Guatemala’s Chicken Bus “Camioneta”
Guatemala’s Chicken Bus, or as they call it in Guatemala the “Camioneta”, is a crucial element of the transit system within the country, and also many other Central and South American locations. The Chicken Bus gets its name from the use of the bus’s roof rack, which typically holds baskets full of market goods, and many times live chickens.
Within Guatemala, the Chicken Bus is a popular source of transportation and part of the country’s culture. These buses are painted in bright and distinctive colors, which represent the area the bus travels to, so the patrons know which bus to chose. Because of a high illiteracy rate among Guatemala’s inhabitants the Chicken Bus’s colors are crucial for the customers to recognize the bus’s destination. The Camioneta is usually built from retired U.S. school buses that are brought down to Guatemala and rebuilt to sustain the necessary power to climb through the mountainous terrain of the country’s highland roads.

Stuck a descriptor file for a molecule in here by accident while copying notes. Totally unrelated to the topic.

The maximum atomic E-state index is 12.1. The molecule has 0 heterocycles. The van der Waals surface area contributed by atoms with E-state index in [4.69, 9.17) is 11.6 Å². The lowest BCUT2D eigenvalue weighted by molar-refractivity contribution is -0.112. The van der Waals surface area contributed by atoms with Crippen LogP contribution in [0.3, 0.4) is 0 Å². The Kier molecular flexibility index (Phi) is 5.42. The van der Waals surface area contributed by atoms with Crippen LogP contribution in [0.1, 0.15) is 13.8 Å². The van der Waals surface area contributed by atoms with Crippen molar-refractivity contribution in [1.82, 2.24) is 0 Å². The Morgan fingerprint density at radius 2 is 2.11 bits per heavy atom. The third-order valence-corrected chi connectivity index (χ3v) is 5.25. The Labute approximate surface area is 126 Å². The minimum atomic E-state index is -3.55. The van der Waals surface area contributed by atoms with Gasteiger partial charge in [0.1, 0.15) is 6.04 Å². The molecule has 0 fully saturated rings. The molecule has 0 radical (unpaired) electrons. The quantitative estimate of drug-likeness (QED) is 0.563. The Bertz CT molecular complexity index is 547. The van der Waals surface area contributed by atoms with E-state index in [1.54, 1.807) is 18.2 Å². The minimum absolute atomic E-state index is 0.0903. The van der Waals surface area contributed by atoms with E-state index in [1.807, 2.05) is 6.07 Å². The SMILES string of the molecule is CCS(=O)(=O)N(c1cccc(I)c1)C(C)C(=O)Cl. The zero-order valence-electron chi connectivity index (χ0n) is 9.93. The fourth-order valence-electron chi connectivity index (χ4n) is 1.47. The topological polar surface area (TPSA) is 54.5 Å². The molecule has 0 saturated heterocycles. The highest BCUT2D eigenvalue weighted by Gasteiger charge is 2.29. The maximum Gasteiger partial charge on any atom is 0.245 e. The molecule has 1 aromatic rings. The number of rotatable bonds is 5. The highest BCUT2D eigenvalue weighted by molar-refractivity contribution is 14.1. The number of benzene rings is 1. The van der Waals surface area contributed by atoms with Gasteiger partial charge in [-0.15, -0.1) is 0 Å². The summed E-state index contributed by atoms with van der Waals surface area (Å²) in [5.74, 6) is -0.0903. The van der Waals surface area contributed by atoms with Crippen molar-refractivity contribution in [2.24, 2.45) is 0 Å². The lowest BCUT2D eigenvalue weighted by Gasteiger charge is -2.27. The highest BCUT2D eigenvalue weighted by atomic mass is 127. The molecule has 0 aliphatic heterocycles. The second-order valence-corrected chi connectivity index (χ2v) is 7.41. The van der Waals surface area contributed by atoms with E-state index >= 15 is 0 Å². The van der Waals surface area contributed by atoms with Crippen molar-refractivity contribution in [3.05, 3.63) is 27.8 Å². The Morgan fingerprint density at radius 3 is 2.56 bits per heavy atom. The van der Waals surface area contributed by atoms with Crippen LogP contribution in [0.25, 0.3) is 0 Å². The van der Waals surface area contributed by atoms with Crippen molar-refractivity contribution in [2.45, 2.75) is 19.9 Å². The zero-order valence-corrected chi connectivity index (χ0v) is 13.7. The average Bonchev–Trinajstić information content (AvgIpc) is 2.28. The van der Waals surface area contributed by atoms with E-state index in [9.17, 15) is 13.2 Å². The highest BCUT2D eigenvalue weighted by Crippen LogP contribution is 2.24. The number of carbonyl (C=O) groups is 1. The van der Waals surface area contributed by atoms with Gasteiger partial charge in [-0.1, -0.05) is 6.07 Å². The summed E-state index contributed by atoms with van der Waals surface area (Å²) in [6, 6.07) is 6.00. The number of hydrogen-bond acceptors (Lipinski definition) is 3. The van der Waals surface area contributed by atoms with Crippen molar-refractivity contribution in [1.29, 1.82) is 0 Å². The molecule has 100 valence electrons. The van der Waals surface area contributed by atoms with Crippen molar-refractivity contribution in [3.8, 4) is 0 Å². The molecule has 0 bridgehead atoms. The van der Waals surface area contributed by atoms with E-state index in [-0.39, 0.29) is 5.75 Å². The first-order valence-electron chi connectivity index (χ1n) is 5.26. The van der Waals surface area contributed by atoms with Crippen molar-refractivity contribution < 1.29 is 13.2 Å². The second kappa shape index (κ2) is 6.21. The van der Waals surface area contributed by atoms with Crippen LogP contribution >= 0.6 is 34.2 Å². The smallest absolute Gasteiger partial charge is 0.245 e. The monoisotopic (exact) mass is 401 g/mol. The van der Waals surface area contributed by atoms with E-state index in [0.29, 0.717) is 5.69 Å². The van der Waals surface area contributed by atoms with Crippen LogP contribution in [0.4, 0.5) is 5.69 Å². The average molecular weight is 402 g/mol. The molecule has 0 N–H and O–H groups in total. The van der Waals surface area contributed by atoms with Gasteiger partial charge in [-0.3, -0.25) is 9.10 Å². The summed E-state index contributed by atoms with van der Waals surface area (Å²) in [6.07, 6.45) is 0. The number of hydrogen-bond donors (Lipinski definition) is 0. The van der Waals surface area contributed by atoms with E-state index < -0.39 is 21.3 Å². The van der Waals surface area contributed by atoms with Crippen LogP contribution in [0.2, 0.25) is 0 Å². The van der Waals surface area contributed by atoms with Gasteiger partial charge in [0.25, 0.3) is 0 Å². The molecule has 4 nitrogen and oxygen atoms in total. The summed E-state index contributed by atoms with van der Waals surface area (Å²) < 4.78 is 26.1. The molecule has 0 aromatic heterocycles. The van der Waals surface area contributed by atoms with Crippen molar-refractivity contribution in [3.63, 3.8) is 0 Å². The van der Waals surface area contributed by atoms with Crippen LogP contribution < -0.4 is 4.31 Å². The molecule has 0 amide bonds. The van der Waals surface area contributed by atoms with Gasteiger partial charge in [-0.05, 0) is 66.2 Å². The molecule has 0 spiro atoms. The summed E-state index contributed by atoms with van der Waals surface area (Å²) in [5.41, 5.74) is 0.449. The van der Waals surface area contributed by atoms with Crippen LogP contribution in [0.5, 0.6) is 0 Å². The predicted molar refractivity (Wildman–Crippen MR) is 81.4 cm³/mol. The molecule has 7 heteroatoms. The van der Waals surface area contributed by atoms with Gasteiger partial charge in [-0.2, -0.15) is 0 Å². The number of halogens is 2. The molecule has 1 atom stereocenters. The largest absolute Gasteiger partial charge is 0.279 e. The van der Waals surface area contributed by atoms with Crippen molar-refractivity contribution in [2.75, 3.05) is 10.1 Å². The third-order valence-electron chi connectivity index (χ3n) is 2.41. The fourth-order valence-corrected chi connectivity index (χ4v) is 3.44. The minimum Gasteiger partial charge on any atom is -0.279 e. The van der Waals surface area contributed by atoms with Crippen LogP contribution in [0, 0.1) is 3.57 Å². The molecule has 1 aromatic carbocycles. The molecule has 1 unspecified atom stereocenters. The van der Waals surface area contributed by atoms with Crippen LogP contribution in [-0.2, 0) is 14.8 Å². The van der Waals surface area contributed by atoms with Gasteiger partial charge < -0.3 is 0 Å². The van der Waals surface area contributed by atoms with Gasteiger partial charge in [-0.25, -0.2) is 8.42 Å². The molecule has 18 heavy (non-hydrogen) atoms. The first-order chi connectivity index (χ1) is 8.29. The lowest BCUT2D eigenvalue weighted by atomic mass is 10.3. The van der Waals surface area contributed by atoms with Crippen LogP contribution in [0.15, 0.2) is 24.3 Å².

These unique buses are not part of the country’s public transit system, as they are privately owned and operated, usually by a driver and an assistant. The driver’s assistant will collect patron’s money, and help passengers board the bus, often while still in motion, along with their luggage – including produce and livestock. Because the Camioneta will visit heavily trafficked locations, especially on market days, many visitors will be surprised as the bus will be at full-capacity, with standing room only and the roof racks loaded down.
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